Published: Tue, October 16, 2018
Sci-tech | By Carrie Guzman

Why climate change means beer could become more scarce

Why climate change means beer could become more scarce

But Dabo Guan, one of the study's lead authors who is a professor of climate change economics, noted that beer has been part of human history for thousands of years.

In a statement, Guan said that the increase in beer prices "will add insult to injury" for those living in the new environmental conditions, according to ScienceDaily.

He pointed to a fall in barley yields in the United Kingdom this spring as proof of climate change's effect on the crop. And the results of these two were given as inputs into a third, an algorithm that modelled the economy and showed price fluctuations of barley and beer.

"If you still want to still have a couple of pints of beer while you watch the football, then climate change [action] is the only way out".

If millennials don't kill the beer industry, climate change just might.

"Current levels of fossil fuel consumption and Carbon dioxide pollution - business as usual - will result in this worst-case scenario, with more weather extremes negatively impacting the world's beer basket", said co-author Nathan Mueller, an assistant professor of Earth system science at the University of California, Irvine (UCI).

Research co-author Dr Steven Davis, from the University of California at Irvine, US, said: "The world is facing many life-threatening impacts of climate change, so people having to spend a bit more to drink beer may seem trivial by comparison". Less than 20 percent of the world's barley is made into beer.

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In the United Kingdom, beer consumption could fall by between 0.37 billion and 1.33 billion litres, while the price could as much as double.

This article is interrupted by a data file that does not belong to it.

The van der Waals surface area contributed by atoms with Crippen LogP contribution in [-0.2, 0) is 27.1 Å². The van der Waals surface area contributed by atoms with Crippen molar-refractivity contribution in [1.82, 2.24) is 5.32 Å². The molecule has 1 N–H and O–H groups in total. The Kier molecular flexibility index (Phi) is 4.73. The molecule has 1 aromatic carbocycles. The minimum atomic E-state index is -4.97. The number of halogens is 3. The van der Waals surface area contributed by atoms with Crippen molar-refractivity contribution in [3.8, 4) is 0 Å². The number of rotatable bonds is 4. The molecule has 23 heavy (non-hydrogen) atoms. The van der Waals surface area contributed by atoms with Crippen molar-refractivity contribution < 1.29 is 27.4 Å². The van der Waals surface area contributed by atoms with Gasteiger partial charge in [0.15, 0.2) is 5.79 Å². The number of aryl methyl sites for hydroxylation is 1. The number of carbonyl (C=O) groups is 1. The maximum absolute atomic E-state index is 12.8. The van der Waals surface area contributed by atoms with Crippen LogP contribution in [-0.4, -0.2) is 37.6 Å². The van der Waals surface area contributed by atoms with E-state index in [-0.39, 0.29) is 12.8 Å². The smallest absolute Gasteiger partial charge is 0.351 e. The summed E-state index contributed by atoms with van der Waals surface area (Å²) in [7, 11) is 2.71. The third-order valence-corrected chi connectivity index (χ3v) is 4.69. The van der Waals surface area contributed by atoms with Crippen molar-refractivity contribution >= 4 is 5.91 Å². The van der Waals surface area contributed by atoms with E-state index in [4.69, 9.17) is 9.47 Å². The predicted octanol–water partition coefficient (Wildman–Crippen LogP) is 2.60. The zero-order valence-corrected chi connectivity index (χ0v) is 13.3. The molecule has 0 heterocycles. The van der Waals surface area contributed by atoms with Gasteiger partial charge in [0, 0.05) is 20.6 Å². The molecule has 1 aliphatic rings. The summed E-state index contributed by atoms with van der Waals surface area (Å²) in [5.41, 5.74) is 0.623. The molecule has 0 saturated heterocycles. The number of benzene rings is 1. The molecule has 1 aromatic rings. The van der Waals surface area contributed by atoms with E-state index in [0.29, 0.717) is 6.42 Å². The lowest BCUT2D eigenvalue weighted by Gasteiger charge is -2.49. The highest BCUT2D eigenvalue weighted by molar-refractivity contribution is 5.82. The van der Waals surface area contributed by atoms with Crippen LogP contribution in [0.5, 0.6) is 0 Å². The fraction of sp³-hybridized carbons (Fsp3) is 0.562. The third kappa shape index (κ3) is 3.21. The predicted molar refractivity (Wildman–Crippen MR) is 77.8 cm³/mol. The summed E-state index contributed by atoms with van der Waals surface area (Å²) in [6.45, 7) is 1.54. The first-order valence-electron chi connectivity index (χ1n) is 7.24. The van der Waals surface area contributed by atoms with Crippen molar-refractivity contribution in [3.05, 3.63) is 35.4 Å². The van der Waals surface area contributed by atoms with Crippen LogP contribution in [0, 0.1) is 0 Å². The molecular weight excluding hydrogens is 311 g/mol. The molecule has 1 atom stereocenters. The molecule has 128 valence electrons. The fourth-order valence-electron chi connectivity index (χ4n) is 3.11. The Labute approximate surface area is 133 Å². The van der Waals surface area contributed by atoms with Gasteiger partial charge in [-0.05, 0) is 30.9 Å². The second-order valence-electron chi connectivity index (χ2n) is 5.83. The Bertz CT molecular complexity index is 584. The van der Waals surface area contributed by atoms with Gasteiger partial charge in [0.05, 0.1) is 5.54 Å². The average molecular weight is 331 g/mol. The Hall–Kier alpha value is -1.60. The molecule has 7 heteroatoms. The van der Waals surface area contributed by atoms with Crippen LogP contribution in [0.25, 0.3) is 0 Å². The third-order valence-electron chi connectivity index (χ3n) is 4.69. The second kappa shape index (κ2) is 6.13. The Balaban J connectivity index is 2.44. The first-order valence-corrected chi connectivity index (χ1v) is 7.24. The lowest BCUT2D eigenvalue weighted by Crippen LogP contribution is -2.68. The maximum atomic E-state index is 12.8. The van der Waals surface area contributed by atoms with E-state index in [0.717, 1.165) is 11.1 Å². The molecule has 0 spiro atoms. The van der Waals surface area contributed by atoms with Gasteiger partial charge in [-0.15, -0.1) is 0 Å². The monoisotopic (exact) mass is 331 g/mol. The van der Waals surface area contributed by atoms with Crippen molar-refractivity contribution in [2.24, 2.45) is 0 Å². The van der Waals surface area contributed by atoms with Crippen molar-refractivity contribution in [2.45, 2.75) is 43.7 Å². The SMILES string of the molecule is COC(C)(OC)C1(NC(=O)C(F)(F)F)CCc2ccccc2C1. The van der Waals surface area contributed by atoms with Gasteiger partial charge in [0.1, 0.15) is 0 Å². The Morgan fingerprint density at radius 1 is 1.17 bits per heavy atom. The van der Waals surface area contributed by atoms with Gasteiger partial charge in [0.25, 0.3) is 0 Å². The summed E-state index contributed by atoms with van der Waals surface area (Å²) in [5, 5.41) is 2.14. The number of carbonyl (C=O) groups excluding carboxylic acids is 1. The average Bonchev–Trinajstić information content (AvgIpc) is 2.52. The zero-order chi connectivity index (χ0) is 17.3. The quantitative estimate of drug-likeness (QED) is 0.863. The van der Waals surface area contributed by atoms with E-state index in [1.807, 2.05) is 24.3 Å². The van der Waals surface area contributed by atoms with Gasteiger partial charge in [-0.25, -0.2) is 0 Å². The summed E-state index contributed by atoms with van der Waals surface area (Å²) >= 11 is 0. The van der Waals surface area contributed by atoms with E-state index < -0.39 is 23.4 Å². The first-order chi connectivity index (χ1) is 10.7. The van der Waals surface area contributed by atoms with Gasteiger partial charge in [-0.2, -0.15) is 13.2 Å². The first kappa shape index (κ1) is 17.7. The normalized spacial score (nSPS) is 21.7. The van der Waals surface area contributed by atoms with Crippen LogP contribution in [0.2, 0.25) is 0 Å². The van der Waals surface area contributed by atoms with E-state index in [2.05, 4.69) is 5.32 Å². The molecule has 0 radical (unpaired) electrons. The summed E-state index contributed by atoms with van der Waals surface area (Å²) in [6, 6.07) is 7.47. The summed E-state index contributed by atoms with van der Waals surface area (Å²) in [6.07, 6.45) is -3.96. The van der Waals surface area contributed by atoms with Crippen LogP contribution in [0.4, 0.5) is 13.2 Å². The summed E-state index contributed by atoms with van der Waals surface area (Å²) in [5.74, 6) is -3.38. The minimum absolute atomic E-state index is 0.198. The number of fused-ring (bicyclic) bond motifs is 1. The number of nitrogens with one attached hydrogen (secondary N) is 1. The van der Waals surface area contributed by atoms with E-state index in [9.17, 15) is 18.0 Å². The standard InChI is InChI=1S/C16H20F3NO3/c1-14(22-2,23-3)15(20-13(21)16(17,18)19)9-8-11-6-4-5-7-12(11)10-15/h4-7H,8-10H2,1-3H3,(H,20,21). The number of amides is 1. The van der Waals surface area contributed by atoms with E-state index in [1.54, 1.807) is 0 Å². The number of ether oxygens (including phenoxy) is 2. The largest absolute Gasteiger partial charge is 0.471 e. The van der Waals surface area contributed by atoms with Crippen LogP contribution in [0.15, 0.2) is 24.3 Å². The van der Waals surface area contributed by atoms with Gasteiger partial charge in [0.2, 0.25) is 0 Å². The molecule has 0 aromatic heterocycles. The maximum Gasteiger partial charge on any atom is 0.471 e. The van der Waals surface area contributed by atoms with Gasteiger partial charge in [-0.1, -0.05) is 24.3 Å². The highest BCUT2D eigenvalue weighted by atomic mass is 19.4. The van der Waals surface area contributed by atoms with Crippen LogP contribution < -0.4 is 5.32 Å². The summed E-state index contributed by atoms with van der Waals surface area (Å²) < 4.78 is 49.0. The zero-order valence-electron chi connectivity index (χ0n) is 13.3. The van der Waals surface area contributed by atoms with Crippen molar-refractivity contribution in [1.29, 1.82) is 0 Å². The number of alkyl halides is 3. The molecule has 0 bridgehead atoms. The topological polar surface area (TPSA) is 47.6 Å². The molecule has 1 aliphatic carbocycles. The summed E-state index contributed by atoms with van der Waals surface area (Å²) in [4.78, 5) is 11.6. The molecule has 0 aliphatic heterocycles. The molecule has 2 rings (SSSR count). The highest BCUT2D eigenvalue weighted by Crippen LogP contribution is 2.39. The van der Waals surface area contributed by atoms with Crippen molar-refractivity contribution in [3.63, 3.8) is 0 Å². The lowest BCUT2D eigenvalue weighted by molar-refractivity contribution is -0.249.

Beer prices in the wake of these disruptive weather events would, on average, double. They found that the yield would fall by between 3 and 17 per cent, depending on the severity of the conditions.

Beer is the most commonly imbibed alcoholic beverage in the world, and reductions in brewing would inevitably affect prices.

On Monday, Mueller tweeted: "Our new paper reveals a frightening impact of climate change extremes: decreasing beer supplies and large price increases".

"For beer drinkers, this (study) converts an abstract concept. into the more real future price of beer", Ellis said, according to The Guardian. Volume declined 0.4 percent, while dollar sales rose 1.2 percent, led by imports, craft beer and domestic super premiums.

Climate change could reshape the barley and beer market, the researchers say, depicting a situation where China - which now drinks more Budweiser than the USA - would scale back its beer consumption.

Beer production could plummet thanks to global warming. Consumption in the U.S. could decrease by between 1.08 billion and 3.48 billion litres.

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